During a seizure, the neurons fail and send the brain an unusually large and rapid surge of electrical signals. This can lead to involuntary changes in body movements, behavior, sensations and, in some cases, loss of consciousness.
Here is what you need to know about epilepsy, seizures and its impact on the general health of patients.
The symptoms of epilepsy vary according to their type
The symptoms of epilepsy manifest themselves differently depending on their severity, from seizures and a loss of consciousness to a brief loss of consciousness accompanied by a rapid flicker, according to the National Institute of Neurological Disorders and stroke.
Focal seizures occur in an isolated part of the brain. The symptoms of these epileptic seizures vary, ranging from an intense sensation of déjà vu and a sudden mood change to a dreamy sensation and repetitive movements like blinking eyes. , shake and swallow.
Generalized seizures impact both sides of the brain. Symptoms include empty looks, slight contractions, stiffness, jerks, and loss of consciousness.
About 50% of cases of epilepsy have no identifiable cause
Half of the cases of epilepsy have no known cause. For the other half, epilepsy is related to:
Genetic mutation The institute estimates that hundreds of genes are attributable to the disease. Mutations affect neuronal functioning in different ways, causing different forms of epilepsy. Other genetic mutations do not cause epilepsy but can increase the susceptibility of patients to seizures.
Conditions of the brain When the brain tries to heal itself after disturbances such as benign tumors or Alzheimer's disease, it can inadvertently disrupt neuronal functioning. Stroke, which occurs when blood flow is cut off from one area of the brain, is the leading cause of epilepsy in adults over 35 years of age.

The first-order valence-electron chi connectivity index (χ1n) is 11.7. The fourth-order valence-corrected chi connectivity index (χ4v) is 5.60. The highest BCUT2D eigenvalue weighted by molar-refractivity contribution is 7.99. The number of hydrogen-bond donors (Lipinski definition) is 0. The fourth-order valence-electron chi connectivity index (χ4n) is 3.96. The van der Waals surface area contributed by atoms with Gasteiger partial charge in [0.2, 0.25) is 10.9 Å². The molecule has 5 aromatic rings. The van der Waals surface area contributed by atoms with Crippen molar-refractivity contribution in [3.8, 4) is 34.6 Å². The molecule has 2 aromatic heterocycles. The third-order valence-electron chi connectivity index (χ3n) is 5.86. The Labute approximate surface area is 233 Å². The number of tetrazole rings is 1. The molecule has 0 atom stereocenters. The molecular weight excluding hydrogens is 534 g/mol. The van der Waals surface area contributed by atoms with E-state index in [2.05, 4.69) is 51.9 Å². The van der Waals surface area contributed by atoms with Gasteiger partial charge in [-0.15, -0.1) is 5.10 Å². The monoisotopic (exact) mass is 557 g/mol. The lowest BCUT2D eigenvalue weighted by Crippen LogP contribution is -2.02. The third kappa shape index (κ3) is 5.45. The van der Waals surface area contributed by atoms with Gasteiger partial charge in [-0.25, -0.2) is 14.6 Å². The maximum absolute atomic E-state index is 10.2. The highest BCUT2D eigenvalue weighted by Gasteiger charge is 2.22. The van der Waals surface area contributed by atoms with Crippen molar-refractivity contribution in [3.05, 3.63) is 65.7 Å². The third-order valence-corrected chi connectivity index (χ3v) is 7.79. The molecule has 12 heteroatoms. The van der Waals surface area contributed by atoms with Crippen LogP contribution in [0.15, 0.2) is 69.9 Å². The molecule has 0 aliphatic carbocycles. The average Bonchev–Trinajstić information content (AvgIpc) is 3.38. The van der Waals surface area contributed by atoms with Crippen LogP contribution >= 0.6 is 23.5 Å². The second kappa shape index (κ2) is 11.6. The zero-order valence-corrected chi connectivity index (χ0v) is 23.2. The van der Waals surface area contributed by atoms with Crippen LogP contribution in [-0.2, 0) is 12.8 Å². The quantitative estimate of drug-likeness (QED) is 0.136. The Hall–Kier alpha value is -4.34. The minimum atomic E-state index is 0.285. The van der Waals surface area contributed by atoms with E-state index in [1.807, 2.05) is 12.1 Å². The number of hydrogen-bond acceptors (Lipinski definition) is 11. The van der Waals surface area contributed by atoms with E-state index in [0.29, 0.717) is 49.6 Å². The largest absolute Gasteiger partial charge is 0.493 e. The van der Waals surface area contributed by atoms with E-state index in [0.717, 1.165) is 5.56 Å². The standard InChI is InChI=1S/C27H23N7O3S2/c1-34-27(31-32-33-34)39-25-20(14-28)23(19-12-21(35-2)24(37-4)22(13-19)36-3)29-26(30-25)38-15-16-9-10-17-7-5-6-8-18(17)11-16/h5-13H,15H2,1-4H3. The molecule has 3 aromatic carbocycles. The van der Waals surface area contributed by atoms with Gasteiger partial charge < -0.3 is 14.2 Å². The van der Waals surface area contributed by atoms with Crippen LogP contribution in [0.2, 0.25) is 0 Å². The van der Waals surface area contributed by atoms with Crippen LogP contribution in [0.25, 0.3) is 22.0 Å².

Infectious diseases, like HIV and meningitis.
Epilepsy is often accompanied by a host of other chronic diseases, such as heart disease, depression or asthma, that can complicate treatment, the CDC said.
All seizures are not related to epilepsy
A diagnosis of epilepsy requires that the patient have at least two "unprovoked" seizures occurring at least 24 hours apart. Seizures "caused" or caused by factors such as high fever, acute traumatic brain injury or low blood sugar are not considered epileptic.
There is no cure for epilepsy, but it can be controlled in most cases.
Surgery is recommended when medications do not control seizures and that doctors can determine the exact region of the brain from which seizures arise, provided that intervention on that area does not interfere with speech, language or motor skills.
Patients with treatment-refractory epilepsy who are not candidates for surgery may opt for the implantation of a vagus nerve stimulator that sends electrical bursts into the vagus nerve and to the brain, which inhibits seizures up to 40%.
But the other 30% of patients with epilepsy can not control their seizures with available treatment. Although most seizures do not result in significant brain damage, this form of disorder, known as insoluble or treatment-resistant epilepsy, subjects patients to frequent, uncontrolled, life-threatening seizures.
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Despite unknown causes, researchers advise patients with epilepsy to regularly take the prescribed doses of medications. Failure to do so could increase the risk of PES.
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The link between the troubles is still unknown.